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Infrastructure Australia Bill 2008

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2008

 

THE PARLIAMENT OF THE COMMONWEALTH OF AUSTRALIA

 

HOUSE OF REPRESENTATIVES

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INFRASTRUCTURE AUSTRALIA BILL 2008

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SCHEDULE OF THE AMENDMENTS MADE BY THE SENATE TO WHICH THE HOUSE OF REPRESENTATIVES HAS DISAGREED

 

(1)           Clause 5, page 4 (lines 18 and 19), omit subclause (2)(j), substitute:

                      (j)  any functions that the Minister, by writing, directs Infrastructure Australia to perform, provided that the Minister must first table in each House of the Parliament a description of the additional functions the Minister proposes that Infrastructure Australia perform;

(2)           Clause 5, page 4 (lines 23 to 26), omit subclause (3), substitute:

             (3)  Infrastructure Australia may perform a function under subsection (1) or paragraph (2)(a), (b), (c), (d), (e), (f), (g) or (i) if it thinks fit or on request by the Minister.

(3)           Clause 5, page 4 (lines 27 and 28), omit subclause (4).

(4)           Clause 5, page 4 (lines 29 to 31), omit subclause (5).

(5)           Clause 29, page 16 (after line 5), after subclause (1), insert:

          (1A)  Before appointing the Infrastructure Coordinator, the Minister must consult with the Chair and members of Infrastructure Australia.

 

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HOUSE OF REPRESENTATIVES REASONS FOR DISAGREEING TO THE SENATE AMENDMENTS

         

The Government opposes the Infrastructure Australia Bill 2008 as amended by the Senate.

 

The proposed amendments would not enhance the Bill or the functions to be performed by Infrastructure Australia.

 

Senate Amendment (1)

 

This amendment seeks to enable the Parliament to scrutinise the Minister’s power to give Infrastructure Australia new functions by requiring that such functions first be tabled in Parliament.

 

Transparency is already built into this Bill and the proposed amendment does not add any further value.

 

The amendment would delay Infrastructure Australia’s work program.

 

The Government Bill provides transparency, scrutiny and accountability, while maintaining the flexibility for Infrastructure Australia to respond to evolving infrastructure issues by requiring Infrastructure Australia to prepare an annual report on its operations for tabling in Parliament, which would include details on any directions given by the Minister.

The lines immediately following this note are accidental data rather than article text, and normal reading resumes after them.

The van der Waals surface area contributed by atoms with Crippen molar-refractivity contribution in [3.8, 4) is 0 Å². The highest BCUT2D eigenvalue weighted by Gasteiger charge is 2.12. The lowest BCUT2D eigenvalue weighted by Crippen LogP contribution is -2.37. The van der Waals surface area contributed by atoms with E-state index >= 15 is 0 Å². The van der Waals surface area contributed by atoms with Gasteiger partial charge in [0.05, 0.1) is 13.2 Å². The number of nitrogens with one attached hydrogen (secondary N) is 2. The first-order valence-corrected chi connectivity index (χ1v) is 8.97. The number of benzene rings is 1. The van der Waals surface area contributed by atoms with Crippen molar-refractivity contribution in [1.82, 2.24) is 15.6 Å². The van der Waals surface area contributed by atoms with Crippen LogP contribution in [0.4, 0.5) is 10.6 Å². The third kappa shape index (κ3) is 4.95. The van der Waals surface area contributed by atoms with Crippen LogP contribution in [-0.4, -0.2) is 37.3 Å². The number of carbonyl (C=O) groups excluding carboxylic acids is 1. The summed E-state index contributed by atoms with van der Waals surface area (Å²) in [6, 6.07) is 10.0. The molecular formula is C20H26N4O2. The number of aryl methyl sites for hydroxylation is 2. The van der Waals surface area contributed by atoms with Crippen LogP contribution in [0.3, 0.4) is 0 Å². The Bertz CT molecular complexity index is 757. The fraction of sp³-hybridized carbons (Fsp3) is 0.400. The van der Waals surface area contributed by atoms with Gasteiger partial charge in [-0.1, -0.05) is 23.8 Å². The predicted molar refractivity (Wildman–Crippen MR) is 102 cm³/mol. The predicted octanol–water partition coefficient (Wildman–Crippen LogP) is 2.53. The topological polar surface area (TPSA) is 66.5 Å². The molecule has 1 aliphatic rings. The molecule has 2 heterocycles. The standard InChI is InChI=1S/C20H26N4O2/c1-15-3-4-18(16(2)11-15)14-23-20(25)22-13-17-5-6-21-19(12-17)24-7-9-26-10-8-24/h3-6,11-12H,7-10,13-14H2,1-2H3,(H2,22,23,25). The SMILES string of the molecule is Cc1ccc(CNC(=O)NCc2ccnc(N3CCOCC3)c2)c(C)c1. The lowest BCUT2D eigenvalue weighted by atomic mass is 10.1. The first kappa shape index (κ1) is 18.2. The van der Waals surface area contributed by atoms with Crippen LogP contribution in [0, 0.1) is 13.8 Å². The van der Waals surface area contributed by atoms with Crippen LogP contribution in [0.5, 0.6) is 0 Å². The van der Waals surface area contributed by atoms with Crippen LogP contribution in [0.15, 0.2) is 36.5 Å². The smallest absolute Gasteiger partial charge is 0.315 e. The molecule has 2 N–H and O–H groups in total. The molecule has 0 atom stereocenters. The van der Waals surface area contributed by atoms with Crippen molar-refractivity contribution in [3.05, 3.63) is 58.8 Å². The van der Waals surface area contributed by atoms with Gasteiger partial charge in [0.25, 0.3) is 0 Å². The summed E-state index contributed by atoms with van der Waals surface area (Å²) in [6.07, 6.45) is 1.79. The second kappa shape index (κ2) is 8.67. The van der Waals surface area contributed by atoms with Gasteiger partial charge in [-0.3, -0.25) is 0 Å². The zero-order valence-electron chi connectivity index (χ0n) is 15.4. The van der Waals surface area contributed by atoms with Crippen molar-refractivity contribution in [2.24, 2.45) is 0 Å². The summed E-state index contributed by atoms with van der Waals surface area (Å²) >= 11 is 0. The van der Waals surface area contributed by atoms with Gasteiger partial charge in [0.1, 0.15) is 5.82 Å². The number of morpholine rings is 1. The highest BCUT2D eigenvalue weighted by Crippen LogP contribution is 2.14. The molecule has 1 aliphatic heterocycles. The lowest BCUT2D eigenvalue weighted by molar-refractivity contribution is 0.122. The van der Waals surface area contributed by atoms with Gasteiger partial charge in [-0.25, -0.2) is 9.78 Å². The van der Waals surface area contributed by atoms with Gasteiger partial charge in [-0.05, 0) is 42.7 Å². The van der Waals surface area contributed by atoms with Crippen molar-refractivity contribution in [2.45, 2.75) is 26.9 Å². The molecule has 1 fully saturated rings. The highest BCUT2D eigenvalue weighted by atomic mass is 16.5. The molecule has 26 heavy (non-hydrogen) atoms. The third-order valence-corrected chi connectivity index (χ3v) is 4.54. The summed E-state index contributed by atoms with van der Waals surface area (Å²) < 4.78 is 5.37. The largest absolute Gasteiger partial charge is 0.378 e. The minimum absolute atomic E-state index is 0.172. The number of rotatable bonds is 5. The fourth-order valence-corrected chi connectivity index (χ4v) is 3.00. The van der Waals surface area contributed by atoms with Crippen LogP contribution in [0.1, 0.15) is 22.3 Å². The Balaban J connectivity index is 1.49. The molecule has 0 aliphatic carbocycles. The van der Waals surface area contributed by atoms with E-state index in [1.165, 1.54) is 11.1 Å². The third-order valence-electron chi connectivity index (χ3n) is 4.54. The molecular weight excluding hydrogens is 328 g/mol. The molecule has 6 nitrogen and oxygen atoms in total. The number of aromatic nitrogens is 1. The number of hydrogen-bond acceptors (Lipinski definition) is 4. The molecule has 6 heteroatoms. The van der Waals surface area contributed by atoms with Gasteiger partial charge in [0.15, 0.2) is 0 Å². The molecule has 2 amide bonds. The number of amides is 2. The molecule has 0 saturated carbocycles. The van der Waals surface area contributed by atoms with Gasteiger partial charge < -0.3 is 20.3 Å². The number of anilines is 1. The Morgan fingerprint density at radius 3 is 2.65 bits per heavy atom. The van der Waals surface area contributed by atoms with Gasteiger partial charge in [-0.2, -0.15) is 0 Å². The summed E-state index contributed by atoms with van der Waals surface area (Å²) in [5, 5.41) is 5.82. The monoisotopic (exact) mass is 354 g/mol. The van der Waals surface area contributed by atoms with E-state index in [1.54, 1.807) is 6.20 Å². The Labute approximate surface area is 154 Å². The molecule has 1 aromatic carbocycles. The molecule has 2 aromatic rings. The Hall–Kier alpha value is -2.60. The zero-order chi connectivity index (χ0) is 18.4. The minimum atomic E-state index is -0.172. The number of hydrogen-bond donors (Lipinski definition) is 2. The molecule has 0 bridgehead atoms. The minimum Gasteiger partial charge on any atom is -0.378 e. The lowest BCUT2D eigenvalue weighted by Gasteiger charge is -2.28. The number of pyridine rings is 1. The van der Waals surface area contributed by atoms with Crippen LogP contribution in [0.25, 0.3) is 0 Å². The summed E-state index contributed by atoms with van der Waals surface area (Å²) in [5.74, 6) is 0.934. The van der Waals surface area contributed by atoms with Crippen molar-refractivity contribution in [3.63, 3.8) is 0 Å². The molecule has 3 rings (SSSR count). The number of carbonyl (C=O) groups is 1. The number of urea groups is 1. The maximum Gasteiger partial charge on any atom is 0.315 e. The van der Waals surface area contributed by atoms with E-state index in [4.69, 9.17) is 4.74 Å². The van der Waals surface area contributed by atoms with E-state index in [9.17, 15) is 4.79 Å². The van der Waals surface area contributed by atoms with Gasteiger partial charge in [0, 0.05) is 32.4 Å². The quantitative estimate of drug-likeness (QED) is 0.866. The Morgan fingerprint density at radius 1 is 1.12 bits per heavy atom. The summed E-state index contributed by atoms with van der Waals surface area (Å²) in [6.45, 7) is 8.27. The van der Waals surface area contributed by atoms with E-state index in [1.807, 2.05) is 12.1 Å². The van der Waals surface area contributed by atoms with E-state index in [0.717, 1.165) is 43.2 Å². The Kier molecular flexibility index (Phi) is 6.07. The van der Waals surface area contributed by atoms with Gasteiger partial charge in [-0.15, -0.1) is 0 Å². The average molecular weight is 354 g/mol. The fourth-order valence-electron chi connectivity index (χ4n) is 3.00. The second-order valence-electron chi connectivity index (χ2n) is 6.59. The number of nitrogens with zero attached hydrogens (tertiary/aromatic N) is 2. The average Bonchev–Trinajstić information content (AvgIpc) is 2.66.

Senate Amendments (2) and (3)

 

The Government drafted Bill ensures that Infrastructure Australia is engaged in work that allows it to provide advice where it is needed most and focuses Infrastructure Australia limited resources on issues of national significance.

 

It would not be an efficient use of Infrastructure Australia’ s time to consider numerous business cases it might randomly receive from individual organisations.

 

Nor would it be a good use of its time to duplicate work that is being undertaken by other bodies or other Ministers.

 

The Government’s formulation prevents Infrastructure Australia from being diverted from its major task and allows it to respond to national issues and support decision makers at the Council of Australian Governments.

 

Senate Amendment (4) 

 

The amendment would decrease the clarity of the Bill by removing the clause that makes plain that directions relating to the functions of Infrastructure Australia are not legislative instruments.

 

Clauses, as included in the Government Bill, are examples of good drafting practice and avoid potential ambiguity.

 

Removal of this clause would have no effect other than decreasing the clarity of the Bill.

 

Senate Amendment (5) 

 

The effect of this amendment would be such that the Minister would have to consult with the Chair and members of Infrastructure Australia before appointing the Infrastructure Coordinator.

 

This proposed amendment reduces transparency in appointments.

 

On 5 February 2008, the Australian Government introduced a policy implementing transparent and merit-based assessment in the selection of statutory offices working in, or in conjunction with, APS agencies.

 

The appointment of the Infrastructure Coordinator will therefore follow the rules set out in this policy.



The merit-based selection of statutory office holders includes requirements for:

(a)       oversight of the advertising process and assessment of applicants’ claims to be undertaken by the Secretary of my Department and the Public Service Commissioner;

(b)      selections to be made against a core set of selection criteria;

(c)       a report, endorsed by the Public Service Commissioner, to be provided by the Secretary to the Minister recommending short listed candidates.

 

Where the Minister wishes to appoint someone not recommended by the panel, the Minister will need to write to the Prime Minister setting out reasons why.

 

The amendment is therefore substantially weaker in terms of transparency than that which will be followed under the Government’s policy and would only create uncertainty around the processes.

 

Accordingly the House of Representatives does not accept these amendments

 

 

 

 

 

                                                                                              I C HARRIS

                                                                      Clerk of the House of Representatives

 

 

House of Representatives

19 March 2008